December doesn’t work for me. The shorter, colder days and the longer, darker nights put me in a mood to hibernate. You can find me in my jammies as late as noon. I eat a lot. And then I eat some more. And then I hate my lack of self discipline. Depressed, I eat a bowl of ice cream. It is a vicious circle that spirals down.
Only the Winter Solstice breaks my descent into the whirlpool. With the coming of longer, brighter days, I can swim to the surface and make an effort to get on with life.
Thinking back over the month, I tried to pinpoint the issues that brought me low. Certainly listening to national and international news is a downer. But in addition, I’ve been binging on Scandal, a brilliant ABC series from Shonda Rhimes who also brought you Grey’s Anatomy. Yes, I’ve been depressed, and who wouldn’t be? You cannot listen to the real news and then watch three or four, back-to-back episodes of fictionalized stories based on politics in our nation’s capitol to not become jaded past redemption.
But a New Year dawns. The days will lengthen. I will pull up my big-girl socks. I will get on with living. First, a resolution or two: I will limit my news on NPR to the length of one pot of coffee. I will only watch one episode of Scandal a day. If I miss going to the gym, I will walk park-to-park that day.
What I need is a Tickker, “the happiness watch.” Only $59.95! A bargain! If you go to the site at mytickker.com, you’ll read “Time melts… enjoy it before it’s gone.” I love that! Based on an estimate of your life expectancy, the watch will count down, “a constant reminder that life is truly short and we should take advantage of the time we have on this planet.”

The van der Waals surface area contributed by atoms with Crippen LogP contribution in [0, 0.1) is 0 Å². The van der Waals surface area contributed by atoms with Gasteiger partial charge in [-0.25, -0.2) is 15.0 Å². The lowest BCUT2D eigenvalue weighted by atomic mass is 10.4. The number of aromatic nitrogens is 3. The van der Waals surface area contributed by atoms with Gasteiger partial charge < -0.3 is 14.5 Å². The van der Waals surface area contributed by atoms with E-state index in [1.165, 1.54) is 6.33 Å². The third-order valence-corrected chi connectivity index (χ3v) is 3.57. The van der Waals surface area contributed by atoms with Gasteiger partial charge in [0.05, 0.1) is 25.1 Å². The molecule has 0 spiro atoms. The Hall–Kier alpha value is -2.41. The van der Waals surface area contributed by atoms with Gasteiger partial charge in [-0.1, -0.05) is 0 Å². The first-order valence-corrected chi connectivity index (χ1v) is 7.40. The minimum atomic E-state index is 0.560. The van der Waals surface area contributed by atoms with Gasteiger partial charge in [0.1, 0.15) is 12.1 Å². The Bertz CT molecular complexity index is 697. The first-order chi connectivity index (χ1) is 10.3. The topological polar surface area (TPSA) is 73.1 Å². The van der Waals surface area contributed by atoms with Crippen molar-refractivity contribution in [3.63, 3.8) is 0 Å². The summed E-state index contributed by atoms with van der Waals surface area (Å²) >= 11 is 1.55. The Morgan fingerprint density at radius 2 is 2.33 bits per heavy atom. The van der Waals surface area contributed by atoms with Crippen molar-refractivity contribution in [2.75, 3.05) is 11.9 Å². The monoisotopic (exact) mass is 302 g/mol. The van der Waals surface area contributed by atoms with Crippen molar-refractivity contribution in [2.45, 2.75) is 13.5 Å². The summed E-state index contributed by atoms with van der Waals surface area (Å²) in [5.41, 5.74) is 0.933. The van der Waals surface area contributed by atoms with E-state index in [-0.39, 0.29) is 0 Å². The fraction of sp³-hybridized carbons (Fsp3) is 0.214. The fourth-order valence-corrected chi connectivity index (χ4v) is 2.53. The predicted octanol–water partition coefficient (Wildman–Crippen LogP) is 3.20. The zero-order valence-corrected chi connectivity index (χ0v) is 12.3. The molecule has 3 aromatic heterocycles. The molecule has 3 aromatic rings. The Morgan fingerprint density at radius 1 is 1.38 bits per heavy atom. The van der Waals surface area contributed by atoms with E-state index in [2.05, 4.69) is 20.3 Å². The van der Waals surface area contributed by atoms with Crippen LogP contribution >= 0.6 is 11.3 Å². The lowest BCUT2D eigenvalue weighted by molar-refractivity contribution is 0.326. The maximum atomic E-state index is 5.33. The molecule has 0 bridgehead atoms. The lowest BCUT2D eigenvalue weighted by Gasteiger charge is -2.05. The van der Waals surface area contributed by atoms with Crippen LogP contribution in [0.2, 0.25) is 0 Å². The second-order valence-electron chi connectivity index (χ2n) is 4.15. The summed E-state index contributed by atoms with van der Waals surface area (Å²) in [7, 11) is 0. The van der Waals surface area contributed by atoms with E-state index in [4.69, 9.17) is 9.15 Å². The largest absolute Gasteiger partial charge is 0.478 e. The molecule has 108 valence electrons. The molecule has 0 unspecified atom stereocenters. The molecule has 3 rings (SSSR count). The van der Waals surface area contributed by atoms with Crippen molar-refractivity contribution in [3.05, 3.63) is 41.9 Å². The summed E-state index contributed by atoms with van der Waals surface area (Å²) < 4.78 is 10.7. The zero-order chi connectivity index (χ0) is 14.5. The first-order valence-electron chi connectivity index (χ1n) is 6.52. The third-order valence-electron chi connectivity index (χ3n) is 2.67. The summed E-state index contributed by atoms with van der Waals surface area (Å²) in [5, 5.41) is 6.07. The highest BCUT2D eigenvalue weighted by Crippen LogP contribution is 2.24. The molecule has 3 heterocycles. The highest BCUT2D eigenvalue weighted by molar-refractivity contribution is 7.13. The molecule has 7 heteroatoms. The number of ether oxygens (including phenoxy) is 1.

Oliver Sacks, an English neurologist and professor at the NYU School of Medicine died on August 30, 2015. In addition to practicing and teaching, he wrote popular non-fiction to include “The Man Who Mistook His Wife for a Hat.”
Sacks was treated for ocular cancer in 2006. Years later in January of this year, he announced that metastases from the ocular tumor had honed in on his liver and brain. The following month he wrote a NYT’s op-ed piece in which he said, “to live the richest, deepest, most productive way I can… to deepen my friendships, to say farewell to those I love, to write more, to travel if I have the strength, to achieve new levels of understanding and insight.”